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Iran

Thousands of Iranians join counter-protests after week of unrest

Footage shows demonstrators chanting in support of regime at cities across country

Pro-government demonstrators wave their national flag during a march in Iran’s holy city of Qom Photograph: Mohammad Ali Marizad/AFP/Getty Images
Iran

Thousands of Iranians join counter-protests after week of unrest

Footage shows demonstrators chanting in support of regime at cities across country

Saeed Kamali Dehghan and Patrick Wintour

Wed 3 Jan ‘18 07.47 EST Last modified on Wed 3 Jan ‘18 17.00 EST

Thousands of pro-government counter-protesters have taken to the streets of Iranian cities after nearly a week of unrest.

Footage broadcast on national television and images published by state news agencies showed a high turnout in pro-establishment rallies, in cities that have seen turbulent scenes since Iran’s biggest demonstrations in nearly a decade began on 28 December.

State television aired a rally from Ahwaz, the capital of Khouzesan province, which showed thousands of people marching on a long bridge connecting two parts of the city, while holding up pro-regime placards and chanting in support of the establishment.

It broadcast similar footage from Ilam, also in the west of the country, as well as from Arak, in the centre of Iran.

Facebook Twitter Pinterest Clerics hold up pro-regime placards in Qom. Photograph: Ali Marizad/EPA

The semi-official Fars news agency, affiliated to the elite Revolutionary Guards, forces involved in the crackdown on protesters, described the rallies as “the revolutionary outburst of Iranian people against lawbreakers”.

The commander of the Revolutionary Guards said on Wednesday it had deployed forces to three provinces - Isfahan, Lorestan and Hamadan, where most of the casualties have occurred - but claimed the anti-government protests were over.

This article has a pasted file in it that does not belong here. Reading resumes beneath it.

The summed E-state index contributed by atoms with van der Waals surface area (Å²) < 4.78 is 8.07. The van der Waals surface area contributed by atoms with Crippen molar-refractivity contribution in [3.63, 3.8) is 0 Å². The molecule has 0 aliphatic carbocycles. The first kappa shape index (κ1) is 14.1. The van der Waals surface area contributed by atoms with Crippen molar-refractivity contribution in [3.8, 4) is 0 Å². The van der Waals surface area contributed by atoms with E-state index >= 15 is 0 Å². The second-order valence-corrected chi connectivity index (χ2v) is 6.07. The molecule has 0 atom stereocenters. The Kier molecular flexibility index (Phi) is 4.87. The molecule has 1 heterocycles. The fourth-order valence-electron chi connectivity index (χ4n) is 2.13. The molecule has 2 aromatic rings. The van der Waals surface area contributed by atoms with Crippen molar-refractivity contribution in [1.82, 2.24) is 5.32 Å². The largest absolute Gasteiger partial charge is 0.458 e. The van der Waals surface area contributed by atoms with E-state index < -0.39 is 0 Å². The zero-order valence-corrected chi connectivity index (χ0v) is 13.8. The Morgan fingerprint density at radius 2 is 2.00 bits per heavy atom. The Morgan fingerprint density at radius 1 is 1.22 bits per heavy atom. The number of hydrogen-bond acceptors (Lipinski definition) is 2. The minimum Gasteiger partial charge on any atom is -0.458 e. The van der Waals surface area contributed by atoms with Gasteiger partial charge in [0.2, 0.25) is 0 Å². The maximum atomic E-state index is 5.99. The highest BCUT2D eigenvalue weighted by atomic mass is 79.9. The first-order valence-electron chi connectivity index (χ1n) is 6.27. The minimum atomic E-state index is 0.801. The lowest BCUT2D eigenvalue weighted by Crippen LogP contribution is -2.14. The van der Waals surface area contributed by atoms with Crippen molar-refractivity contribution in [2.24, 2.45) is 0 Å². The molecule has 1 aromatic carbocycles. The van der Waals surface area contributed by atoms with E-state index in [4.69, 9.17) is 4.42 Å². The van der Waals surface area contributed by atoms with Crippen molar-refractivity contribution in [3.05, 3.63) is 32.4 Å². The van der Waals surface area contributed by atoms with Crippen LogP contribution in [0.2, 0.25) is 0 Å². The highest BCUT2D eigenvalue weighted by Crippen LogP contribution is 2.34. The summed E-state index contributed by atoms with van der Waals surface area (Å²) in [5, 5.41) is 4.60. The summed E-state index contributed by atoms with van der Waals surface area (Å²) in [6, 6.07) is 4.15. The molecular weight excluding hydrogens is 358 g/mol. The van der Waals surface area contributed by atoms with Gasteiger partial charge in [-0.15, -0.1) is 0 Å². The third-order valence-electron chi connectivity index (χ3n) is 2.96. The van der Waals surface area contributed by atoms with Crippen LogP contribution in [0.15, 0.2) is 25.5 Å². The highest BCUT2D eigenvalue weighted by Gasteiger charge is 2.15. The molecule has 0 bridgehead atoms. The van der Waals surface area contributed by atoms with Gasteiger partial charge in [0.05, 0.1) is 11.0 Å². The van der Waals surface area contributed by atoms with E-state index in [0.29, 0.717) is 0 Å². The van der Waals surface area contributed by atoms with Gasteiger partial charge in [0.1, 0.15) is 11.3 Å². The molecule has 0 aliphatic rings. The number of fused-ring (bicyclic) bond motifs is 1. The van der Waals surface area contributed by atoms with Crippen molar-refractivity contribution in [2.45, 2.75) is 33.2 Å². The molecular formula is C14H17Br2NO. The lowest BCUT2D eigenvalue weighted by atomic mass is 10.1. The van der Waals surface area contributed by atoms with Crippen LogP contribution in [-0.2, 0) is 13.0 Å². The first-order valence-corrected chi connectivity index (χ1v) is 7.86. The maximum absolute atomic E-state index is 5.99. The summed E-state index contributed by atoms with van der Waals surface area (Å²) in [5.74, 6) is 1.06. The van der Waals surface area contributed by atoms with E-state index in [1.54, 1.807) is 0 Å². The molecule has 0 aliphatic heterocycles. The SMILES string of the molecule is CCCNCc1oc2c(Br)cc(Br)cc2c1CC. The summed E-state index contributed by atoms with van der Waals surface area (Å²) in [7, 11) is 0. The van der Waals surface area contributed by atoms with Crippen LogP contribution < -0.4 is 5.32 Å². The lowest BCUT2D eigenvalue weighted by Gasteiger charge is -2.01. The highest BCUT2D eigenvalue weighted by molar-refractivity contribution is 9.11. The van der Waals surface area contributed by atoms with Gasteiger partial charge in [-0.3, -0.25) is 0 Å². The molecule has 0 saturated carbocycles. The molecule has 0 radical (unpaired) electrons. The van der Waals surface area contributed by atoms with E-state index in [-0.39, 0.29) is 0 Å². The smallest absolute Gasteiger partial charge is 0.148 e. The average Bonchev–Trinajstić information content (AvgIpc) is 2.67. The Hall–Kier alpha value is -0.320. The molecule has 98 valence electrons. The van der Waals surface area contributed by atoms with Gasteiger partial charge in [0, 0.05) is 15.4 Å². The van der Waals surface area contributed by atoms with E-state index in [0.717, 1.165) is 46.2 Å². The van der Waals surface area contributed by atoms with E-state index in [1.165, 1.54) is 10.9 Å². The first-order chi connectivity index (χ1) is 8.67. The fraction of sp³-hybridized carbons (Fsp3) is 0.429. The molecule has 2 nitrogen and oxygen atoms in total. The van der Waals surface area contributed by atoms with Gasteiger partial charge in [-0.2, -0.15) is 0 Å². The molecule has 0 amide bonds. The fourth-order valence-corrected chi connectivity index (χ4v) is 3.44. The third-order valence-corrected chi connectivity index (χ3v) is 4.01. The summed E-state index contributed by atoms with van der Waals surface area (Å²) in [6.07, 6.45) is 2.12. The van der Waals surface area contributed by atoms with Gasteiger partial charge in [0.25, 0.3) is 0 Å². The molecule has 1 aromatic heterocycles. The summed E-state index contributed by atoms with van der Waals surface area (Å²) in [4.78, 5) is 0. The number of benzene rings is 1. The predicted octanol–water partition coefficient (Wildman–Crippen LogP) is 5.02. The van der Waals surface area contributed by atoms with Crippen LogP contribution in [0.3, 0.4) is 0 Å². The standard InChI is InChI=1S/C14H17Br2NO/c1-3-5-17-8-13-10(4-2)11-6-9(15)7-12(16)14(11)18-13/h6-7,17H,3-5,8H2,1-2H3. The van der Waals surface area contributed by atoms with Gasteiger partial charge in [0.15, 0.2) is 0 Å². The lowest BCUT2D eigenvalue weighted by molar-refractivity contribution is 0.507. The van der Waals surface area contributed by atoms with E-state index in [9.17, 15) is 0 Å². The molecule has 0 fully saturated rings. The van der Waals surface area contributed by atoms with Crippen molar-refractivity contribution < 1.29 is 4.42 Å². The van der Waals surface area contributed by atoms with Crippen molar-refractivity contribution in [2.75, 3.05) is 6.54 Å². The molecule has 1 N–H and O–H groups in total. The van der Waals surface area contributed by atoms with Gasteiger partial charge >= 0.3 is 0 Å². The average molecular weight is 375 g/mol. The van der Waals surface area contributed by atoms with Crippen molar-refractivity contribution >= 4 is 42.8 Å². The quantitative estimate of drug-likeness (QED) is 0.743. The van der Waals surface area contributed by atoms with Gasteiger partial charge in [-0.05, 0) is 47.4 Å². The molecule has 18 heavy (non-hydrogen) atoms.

“Today we can announce the end of the sedition,” said Mohammad Ali Jafari. “A large number of the trouble-makers ... have been arrested and there will be firm action against them.”

Iran protests

During violent clashes between protesters and the security guards, in a week of demonstrations that has seen both sides becoming increasingly confrontational, at least 21 people have lost their lives – mostly protesters but also some security guards, according to officials.

Iranian authorities have claimed that the protests, which began over economic grievances before taking a political turn, have been hijacked by the country’s foreign enemies. The theory has also been repeated by some figures within the reformist camp, who are critical of Iran’s rulers but wary of regime change.

Anti-government protests continued for a sixth consecutive day in provincial cities on Tuesday evening, whilst Tehran was relatively calmer, with a heavy presence of riot police.

Mohammad, a protester from Karaj, a city just west of the capital Tehran, told the Guardian that the protesters had clashed with the security guards in its Gohardasht neighbourhood on Tuesday evening.

“A lot of basij militia used electric shockers to confront protesters, and arrest them – I saw them filling at least six buses full of those detained,” he said. The protester claimed the security guards also damaged public properties to find a pretext to step up their crackdown. This could not be independently verified – the authorities have made similar accusations against protesters.